IFA brings with it an army of cutting-edge home networking products, ranging from low-latency gaming routers to hybrid Mesh-based wireless extenders with smart assistant capabilities. So are any of these worth buying going into 2018?
TP-Link’s New 2018 Networking Products
TP-Link, renowned for its Archer line of routers, just announced a whopping seven new home networking products. Five of these make up the brand-new Deco line of mesh routers. The other two are the latest additions to its 802.11ax line of high-end gaming routers.
TP-Link Deco M9 Plus, P7, M5, M4, and M3
TP-Link’s Deco line of frisbee-shaped home routers includes five models. The highest end version is the Deco M9 Plus which offers tri-band (5GHz) wireless connectivity along with ZigBee smart home integration, TP-Link’s Mesh networking technology, IFTTT integration, TP-Link’s parental control system, and AC2200 speeds.
The Deco P7, on the other hand, comes with added Powerline capabilities, meaning it can shoot off an internet signal over your home’s electrical system—in addition to offering wireless extension capabilities. For those curious, Powerline generally works better than WiFi in newer homes. Although powerline devices generally require a more expensive adapter in order to function.
Archer AX11000, Archer AX6000
TP-Link’s latest two entries in its Archer line include the AX11000 and the AX6000—both high-end gaming-oriented routers. They don’t have a firm release date or pricing details yet, but the AX6000 may cost around €400, whereas the AX11000’s price could be €100 cheaper at €400.
Unlike the previous standard of wireless connectivity, 802.11ac (Wireless-AC), Wireless-AX products offer improved broadcast range, faster speeds, and overall 4x faster throughput.
On the downside, almost no consumer-oriented wireless devices can use the Wireless-AX standard. And while Wireless-AX is reverse compatible with Wireless-AC, Wireless-N, and other older standards, early adopters won’t get the speed and reliability advantages promised by the new standard until manufacturers start putting the wireless standard into devices. So when will your smart TV, smartphone, or set-top-box get Wireless-AC compatibility? It’s at least a year away or maybe two.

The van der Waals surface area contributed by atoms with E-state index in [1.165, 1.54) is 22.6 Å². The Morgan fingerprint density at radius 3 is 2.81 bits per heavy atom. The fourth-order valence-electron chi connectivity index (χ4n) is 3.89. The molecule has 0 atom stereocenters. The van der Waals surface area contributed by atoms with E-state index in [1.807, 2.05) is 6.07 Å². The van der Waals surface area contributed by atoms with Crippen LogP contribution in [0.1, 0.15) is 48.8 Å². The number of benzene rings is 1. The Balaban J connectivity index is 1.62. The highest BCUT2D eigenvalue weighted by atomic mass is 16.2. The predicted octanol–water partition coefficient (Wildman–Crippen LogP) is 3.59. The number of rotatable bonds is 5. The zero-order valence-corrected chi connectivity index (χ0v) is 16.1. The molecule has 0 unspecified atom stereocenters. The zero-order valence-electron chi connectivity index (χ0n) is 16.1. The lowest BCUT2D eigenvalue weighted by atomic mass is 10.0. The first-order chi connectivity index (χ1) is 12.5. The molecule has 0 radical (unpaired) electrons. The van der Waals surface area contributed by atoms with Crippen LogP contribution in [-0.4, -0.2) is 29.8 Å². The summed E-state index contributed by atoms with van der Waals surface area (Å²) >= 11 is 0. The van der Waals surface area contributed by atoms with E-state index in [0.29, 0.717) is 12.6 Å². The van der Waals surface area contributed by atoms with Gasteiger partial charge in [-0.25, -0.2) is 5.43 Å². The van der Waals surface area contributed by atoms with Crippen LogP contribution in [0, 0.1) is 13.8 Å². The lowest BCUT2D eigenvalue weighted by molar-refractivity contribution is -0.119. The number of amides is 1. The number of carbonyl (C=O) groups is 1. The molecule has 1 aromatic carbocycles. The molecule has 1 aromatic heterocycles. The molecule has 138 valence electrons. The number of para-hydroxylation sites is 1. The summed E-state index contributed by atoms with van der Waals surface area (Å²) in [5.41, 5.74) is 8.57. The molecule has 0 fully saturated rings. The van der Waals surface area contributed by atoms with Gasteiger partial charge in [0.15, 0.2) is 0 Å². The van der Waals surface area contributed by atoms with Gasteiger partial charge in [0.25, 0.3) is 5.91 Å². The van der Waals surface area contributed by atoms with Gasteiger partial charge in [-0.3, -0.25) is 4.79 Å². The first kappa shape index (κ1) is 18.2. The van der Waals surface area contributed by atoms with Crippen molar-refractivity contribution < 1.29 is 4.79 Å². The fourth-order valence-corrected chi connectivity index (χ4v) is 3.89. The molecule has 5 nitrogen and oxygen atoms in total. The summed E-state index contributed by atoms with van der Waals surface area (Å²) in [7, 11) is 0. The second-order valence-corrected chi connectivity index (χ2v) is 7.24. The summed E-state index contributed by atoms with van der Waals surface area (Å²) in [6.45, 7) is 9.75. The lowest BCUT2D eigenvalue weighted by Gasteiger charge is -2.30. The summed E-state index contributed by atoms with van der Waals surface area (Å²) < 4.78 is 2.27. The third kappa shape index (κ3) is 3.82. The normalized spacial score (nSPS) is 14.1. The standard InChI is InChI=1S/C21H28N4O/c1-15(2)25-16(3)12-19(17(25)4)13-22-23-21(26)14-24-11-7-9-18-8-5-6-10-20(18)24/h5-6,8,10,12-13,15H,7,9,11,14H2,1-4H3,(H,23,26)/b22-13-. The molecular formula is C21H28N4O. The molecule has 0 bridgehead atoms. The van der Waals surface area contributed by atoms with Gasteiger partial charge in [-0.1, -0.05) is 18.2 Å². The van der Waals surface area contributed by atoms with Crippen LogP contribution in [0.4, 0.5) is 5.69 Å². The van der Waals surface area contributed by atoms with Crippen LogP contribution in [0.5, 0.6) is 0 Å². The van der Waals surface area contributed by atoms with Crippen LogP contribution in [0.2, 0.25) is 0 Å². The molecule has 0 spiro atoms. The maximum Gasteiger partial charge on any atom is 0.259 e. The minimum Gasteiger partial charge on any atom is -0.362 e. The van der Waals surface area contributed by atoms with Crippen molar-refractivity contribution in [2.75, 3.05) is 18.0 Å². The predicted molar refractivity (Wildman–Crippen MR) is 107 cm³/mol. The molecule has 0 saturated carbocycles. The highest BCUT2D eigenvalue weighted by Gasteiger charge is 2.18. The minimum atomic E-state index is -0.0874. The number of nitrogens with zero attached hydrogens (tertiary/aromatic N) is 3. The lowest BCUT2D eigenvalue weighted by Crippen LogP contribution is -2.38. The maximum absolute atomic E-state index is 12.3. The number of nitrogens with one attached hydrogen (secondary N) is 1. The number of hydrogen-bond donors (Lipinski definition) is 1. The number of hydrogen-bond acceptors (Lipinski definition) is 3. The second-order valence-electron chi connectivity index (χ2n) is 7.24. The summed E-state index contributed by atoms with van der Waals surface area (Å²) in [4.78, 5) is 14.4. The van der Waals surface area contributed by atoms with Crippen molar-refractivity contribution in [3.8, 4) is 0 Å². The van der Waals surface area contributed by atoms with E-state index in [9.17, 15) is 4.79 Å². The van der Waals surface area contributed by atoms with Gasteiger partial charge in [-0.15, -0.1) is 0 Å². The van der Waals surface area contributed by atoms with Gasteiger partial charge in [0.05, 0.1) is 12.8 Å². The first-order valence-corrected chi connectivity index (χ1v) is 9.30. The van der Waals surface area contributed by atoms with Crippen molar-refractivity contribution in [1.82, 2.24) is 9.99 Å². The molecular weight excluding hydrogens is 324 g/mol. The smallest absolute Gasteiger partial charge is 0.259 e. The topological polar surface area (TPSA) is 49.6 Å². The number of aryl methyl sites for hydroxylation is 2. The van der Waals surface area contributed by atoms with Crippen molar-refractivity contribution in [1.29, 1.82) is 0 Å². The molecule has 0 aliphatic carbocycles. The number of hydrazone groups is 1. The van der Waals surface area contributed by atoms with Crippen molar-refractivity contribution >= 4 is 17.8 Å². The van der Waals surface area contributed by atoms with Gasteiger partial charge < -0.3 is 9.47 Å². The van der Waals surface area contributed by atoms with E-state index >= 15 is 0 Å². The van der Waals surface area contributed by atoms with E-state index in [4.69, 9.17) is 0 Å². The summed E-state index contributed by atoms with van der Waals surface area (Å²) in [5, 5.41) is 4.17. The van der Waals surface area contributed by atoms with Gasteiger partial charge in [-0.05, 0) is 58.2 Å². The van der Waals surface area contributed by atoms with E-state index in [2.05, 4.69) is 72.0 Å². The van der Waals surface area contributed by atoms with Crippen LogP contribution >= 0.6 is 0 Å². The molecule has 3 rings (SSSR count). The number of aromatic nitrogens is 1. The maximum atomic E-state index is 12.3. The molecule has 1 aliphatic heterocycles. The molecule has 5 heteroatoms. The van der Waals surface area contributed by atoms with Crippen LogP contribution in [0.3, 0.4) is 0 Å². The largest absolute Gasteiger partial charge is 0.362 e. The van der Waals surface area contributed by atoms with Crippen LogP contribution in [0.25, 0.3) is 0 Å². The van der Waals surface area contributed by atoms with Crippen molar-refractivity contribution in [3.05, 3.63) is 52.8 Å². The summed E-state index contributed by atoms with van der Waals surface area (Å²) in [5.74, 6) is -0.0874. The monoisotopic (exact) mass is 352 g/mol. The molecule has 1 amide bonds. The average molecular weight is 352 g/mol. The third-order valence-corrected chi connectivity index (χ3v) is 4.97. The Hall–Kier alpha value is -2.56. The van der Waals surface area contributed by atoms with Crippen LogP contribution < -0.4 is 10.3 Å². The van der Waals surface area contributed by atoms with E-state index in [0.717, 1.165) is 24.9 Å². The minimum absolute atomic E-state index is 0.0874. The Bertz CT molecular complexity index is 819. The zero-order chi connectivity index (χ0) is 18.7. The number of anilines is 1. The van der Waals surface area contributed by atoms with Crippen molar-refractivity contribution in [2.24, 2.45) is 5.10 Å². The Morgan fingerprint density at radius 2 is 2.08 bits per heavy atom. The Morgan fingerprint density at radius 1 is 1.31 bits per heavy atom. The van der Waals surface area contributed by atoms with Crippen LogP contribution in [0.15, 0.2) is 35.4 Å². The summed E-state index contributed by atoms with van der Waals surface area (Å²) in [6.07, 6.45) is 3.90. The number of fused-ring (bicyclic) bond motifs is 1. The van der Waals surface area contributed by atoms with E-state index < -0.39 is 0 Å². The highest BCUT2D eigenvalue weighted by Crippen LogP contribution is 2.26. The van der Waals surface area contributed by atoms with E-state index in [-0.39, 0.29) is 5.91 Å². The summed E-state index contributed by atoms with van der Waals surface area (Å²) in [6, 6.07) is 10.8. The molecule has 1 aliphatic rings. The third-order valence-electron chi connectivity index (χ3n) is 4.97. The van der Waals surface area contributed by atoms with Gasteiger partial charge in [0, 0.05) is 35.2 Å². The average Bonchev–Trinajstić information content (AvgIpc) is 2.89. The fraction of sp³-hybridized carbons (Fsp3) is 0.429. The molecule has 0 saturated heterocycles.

Netgear’s Latest Nighthawk and Orbi Product Releases
Netgear just announced three new home networking devices, which includes the Orbi Voice, Orbi Outdoor, and Netgear XR700.
Orbi Voice and Orbi Outdoor Wi-Fi Satellite
Using the Orbi standard, the Orbi Voice is a combination smart assistant and router using Netgear’s Orbi system. The smart assistant is Alexa, which means it also includes all of the integrations and plugins that are available to the Alexa platform. The Orbi Voice features four microphones for improved voice recognition and two speakers, for a total of 35-watts of sound power. We listened to the speakers at its maximum power and, for two speakers totaling 35-watts, these get really loud.
Like the Orbi Voice, the Orbi Outdoor Wi-Fi Satellite integrates into the same Orbit mesh network, except that it’s ruggedized and weatherized. Not only can it withstand extreme outdoor temperatures, it also handles inclement weather from snow to torrential storms.
In addition to its Orbi line, Netgear also introduced the Nighthawk Pro Gaming XR500 router. It features 6 Ethernet ports, as well as a 10Gig Fibre uplink, a first for a gaming router.
The XR700 can dramatically improve ping times with an extremely elegant solution: it uses a region filter to prevent connections to distant servers. The XR700 also throws in a baked-in VPN, meaning it automatically disguises your network traffic so it cannot be intercepted by malicious actors. The router runs an advanced management OS which makes enabling and controlling the features a breeze.
The XR700 may retail for around €400, give or take a few bucks.
Should You Upgrade Your Home Network Yet?
If you’ve been holding off on upgrading for a while, now could be a good time to grab the TP-Link Deco. If you have an existing Netgear Orbi mesh network and you’re in the Alexa ecosystem, the convergence of those is certainly welcome, as is a powerful outdoor mesh point.
Other than that, we’ve seen all manner of gimmicky home networking products and haven’t been blown away. MakeUseOf review’s editor, James Bruce, argued that most consumer routers are quite limited. I’m inclined to agree. While some of the products fulfill very specific market niches, unless you’re actively looking for (for example) a wireless router with Powerline capabilities, there is little reason to upgrade your home network.
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